Sun, Nov 28, 2010 - Page 9 News List

US and China seek to plot competing geopolitical realities in Asia

By Brahma Chellaney

US President Barack Obama’s 10 day Asian tour and the consecutive summit meetings of the East Asian Summit, the G20 and APEC have helped shine a spotlight on Asia’s challenges at a time when tensions between an increasingly ambitious China and its neighbors permeate the region’s geopolitical landscape.

Significantly, Obama restricted his tour to Asia’s leading democracies — India, Indonesia, Japan and South Korea — which surround China and are central to managing its rise. Despite this he spent all of last year assiduously courting the government in Beijing in the hope that he could make China a global partner on issues ranging from climate change to trade and financial regulation. The catchphrase coined by US Deputy Secretary of State James Steinberg in relation to China, “strategic reassurance,” actually signaled US intent to be more accommodating toward China’s ambitions.

Now, with his China strategy falling apart, Obama is seeking to do exactly what his predecessor attempted — line up partners as an insurance policy in case China’s rising power slides into arrogance. Other players on the grand chessboard of Asian geopolitics also are seeking to formulate new equations, as they concurrently pursue strategies of hedging, balancing and bandwagoning.

A fast-rising Asia has, moreover, has become the fulcrum of global geopolitical change. Asian policies and challenges now help shape the international economy and security environment.

However, major power shifts within Asia are challenging the continent’s own peace and stability. With the specter of strategic disequilibrium looming large in Asia, investments to help build geopolitical stability have become imperative.

China’s lengthening shadow has prompted a number of Asian countries to start building security cooperation on a bilateral basis, thereby laying the groundwork for a potential web of interlocking strategic partnerships. Such cooperation reflects a quiet desire to influence China’s behavior positively, so that it does not cross well-defined red lines or go against the self-touted gospel of its “peaceful rise.” However, building genuine partnerships is a slow process, because it demands major accommodation and adjustment on both sides.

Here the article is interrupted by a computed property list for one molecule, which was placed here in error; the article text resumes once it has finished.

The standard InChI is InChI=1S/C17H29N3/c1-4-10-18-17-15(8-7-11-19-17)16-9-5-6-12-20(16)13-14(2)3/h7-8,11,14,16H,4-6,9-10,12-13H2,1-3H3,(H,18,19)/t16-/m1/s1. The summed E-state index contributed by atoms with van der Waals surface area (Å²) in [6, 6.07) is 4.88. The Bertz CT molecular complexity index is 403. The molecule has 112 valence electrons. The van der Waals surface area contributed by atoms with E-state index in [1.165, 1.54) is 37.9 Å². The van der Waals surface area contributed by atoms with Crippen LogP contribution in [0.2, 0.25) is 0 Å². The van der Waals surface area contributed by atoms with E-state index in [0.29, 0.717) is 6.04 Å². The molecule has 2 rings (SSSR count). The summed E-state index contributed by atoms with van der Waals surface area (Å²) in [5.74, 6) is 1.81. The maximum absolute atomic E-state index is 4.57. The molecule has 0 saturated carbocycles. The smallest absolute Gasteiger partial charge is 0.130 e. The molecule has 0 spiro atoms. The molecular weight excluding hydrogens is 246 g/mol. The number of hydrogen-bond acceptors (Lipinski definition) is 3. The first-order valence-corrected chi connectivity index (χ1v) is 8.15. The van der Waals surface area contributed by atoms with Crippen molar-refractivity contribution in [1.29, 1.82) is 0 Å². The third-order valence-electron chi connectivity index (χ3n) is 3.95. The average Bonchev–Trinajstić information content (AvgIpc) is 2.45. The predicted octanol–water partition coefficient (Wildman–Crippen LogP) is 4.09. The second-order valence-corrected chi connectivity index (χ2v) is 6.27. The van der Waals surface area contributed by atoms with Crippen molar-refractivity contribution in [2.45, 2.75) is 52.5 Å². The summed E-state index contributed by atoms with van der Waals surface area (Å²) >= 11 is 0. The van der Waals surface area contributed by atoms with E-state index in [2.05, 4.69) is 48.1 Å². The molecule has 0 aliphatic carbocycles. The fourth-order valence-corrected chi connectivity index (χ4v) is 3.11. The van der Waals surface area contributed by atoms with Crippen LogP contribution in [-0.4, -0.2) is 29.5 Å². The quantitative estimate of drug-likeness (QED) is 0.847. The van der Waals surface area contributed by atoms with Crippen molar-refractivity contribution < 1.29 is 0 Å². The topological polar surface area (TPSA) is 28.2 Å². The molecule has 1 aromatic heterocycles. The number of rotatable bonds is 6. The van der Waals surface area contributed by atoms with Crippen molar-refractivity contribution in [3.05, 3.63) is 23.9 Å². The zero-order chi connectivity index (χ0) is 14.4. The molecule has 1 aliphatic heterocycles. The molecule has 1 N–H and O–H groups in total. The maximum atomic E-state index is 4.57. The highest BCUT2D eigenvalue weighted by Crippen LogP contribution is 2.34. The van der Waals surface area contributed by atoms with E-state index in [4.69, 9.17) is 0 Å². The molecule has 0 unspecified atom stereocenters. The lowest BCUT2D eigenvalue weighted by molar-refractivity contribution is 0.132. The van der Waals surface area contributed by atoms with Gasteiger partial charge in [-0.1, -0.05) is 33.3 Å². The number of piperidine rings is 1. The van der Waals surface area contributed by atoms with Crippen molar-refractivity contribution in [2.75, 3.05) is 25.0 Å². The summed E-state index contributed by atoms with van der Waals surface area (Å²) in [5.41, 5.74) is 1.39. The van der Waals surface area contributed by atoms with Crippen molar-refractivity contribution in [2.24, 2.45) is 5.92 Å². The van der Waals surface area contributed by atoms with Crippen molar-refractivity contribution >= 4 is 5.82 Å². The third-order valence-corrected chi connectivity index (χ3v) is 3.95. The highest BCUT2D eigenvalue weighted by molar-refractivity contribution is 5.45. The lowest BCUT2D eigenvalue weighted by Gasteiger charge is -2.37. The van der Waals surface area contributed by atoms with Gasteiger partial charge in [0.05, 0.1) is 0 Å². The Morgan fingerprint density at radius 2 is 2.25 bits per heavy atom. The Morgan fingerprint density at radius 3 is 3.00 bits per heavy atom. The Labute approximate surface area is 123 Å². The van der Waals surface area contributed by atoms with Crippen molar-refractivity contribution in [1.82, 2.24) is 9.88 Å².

The US, for example, has worked hard in recent years to co-opt India in a “soft alliance” shorn of treaty obligations. Yet, despite a rapidly warming bilateral rapport and Obama’s recent statement calling India the “cornerstone of America’s engagement in Asia,” conflicting expectations and interests often surface.

The US is now courting Vietnam as well and the two countries are even negotiating a civilian nuclear deal. The Cold War legacy, however, continues to weigh down thinking in Hanoi and Washington to some extent.

Within Vietnam’s ruling Communist Party, there are deep divisions over the country’s relations with the US. Even as Vietnam moves closer to the US as a hedge against China’s muscular strategy, some Vietnamese leaders fear that the US remain committed to regime change.

After all, despite Burma’s strategic importance vis-a-vis China and Aung San Suu Kyi’s release from house detention, the US continues to enforce stringent sanctions against that country, with the aim of toppling its government. In the process, Burma has become more dependent than ever on China.

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